Our story begins with one of those inquisitive Halflings trying to make a name for himself in the parched lands of Light. He had been traveling Lightward for weeks, the heat was unbearable and all of his fellows had already turned back. He was determined to see the ball of darkness though, even just a sliver of it over the baked dunes, and he pressed on. He was re-rationing his meager supplies, determined to eke out another few days of travel Lightward, when a shadow fell across his work. He was so absorbed in his work, he did not at first make the connection between a moving shadow and the person or thing that cast it.
What did finally get his attention was the slight cooling the shadow caused. The heat had been so constant and so draining for so long, that even the slight bit of shade made enough of an impact for him to take notice. And when he did he was afraid. Very afraid. Because the only thing that he knew for sure that lived in these lands were the Dragons of Flame, and he had hoped to avoid their attention.
With trembling hands he set down the travel rations he was separating into piles, trying to decide if he wanted to see what killed him, or if it was better not to know. When the anticipated blow never fell, he finally decided it was best to look. He turned his head slowly and squinted into the sun.
“I was wondering when you’d notice.” A gruff but friendly voice responded to his gaze, not at all the kind of voice that most of the stories associated with the terrible dragons. “I’d almost convinced myself that the sun had baked your wits and I should just leave you here.”
He saw before him something he had never seen before. Something no one had ever seen before, as far as he knew. It was humanoid, shorter than a Halfling, though much, much stockier. Muscles bulged from everywhere, even places the Halfling didn’t think muscles existed. Those muscles rippled under a skin that was a golden brown, like a turkey cooked to the point of perfection. The squarely built creature must have been massively powerful, but what the Halfling noticed most was that it was wearing a sweater. His jaw would have hit the floor had it been long enough.
“You should shut your mouth, you’ll lose less water that way.” The Halfling’s mouth snapped shut with a click. “Well, at least now I know we speak the same language.” The stocky body shook with a quiet chuckle.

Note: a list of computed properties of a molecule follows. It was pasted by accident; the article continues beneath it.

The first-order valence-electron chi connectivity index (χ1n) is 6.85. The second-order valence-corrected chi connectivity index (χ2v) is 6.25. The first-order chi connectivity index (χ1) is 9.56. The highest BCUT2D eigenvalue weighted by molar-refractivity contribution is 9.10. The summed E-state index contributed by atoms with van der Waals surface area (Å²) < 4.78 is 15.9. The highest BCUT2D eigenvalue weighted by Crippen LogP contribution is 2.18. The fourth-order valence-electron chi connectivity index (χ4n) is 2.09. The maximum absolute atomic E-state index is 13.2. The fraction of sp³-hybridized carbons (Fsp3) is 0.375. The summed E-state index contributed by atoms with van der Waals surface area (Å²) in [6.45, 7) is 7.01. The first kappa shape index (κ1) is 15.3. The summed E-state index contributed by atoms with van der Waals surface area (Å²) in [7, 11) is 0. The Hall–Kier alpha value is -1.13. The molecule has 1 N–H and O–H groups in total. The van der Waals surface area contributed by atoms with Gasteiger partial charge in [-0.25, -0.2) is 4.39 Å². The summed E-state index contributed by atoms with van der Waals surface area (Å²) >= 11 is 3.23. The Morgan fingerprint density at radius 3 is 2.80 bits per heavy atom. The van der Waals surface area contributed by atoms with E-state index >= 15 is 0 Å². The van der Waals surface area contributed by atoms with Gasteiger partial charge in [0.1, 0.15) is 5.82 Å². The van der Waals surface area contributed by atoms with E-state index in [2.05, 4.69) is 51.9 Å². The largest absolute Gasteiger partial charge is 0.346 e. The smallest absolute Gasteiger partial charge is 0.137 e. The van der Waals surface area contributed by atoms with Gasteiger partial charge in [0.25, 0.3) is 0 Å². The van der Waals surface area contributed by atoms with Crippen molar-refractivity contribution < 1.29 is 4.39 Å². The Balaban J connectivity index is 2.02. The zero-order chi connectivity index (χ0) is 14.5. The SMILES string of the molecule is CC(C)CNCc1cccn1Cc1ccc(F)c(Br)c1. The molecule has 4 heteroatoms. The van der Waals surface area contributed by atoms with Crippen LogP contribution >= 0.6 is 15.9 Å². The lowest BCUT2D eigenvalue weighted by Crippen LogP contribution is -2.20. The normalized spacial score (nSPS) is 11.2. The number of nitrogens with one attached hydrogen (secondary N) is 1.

“Are you cold?” The Halfling hadn’t spoken for days and his voice creaked from his dry throat. He knew it was a stupid question, but he pressed on. He had to know. “You can’t be. Its impossible.”
“Oh, I wouldn’t say cold, but I’ll keep the sweater on, thank you. This place is a bit cooler than home.” With a shrug, the powerfully-built creature dropped onto the dune across the pile of supplies from the Halfling. “I’ll get used to it eventually.”
“Now, let’s get to the important questions. What in the Light are you doing all the way out here? This is no place for a Halfling. By all rights you should be dead already. Either you planned well or you’re just too damned stubborn to die.”
The young Halfling blushed, though it was invisible under his bright red sunburn.
“I’m going to see the black ball in the sky. I want to be the first to make it back from seeing it in his right mind. I’ll be famous.”
“You’ll be dead, is what you’ll be. It’s several days walk before you can even see the edge, and you’re already short on supplies and burned to a crisp. You’d never make it.” The strange creature seemed quite sure of himself, and the Halfling’s resolve started to weaken. But he wasn’t ready to give up just yet. In fact he was a bit annoyed with the new arrival’s assumption of his failure.
“How do you know? Have you seen it? I suppose you walk there all the time, in your silly sweater.” He sneered as he said the last sentence, but immediately regretted saying it.
“I’ll thank you not to insult my mother’s handiwork.” The gruff voice had gone cold, and the Halfling actually shivered despite the furnace like heat of the air. “I grew up looking at the damn “black ball” every day. Though I doubt you’ll believe me.” He climbed to his feet and dusted off his pants, then his sweater. “The time for questions is over for now anyway, c’mon, you have to lead me to your home.”
“Why would I do that? A strange creature like you, that just appears out of the desert, and you want me to take you to my home?”
“I thought you said you wanted to be famous. Well, show up with me, and your name will be on the lips of everyone you know, and a lot of people you don’t. Probably more than is good for you. You’ve never seen the likes of me, and I doubt anyone else in your home has. I’m as good as the damn black ball and a lot easier to prove. So let’s get going.” He started stuffing rations into the travel sacks.
The Halfling just stood there dumbfounded. He had done it. He’d found something no one else ever had. Technically it had found him, but that wasn’t important. The creature was right. He was going to be famous.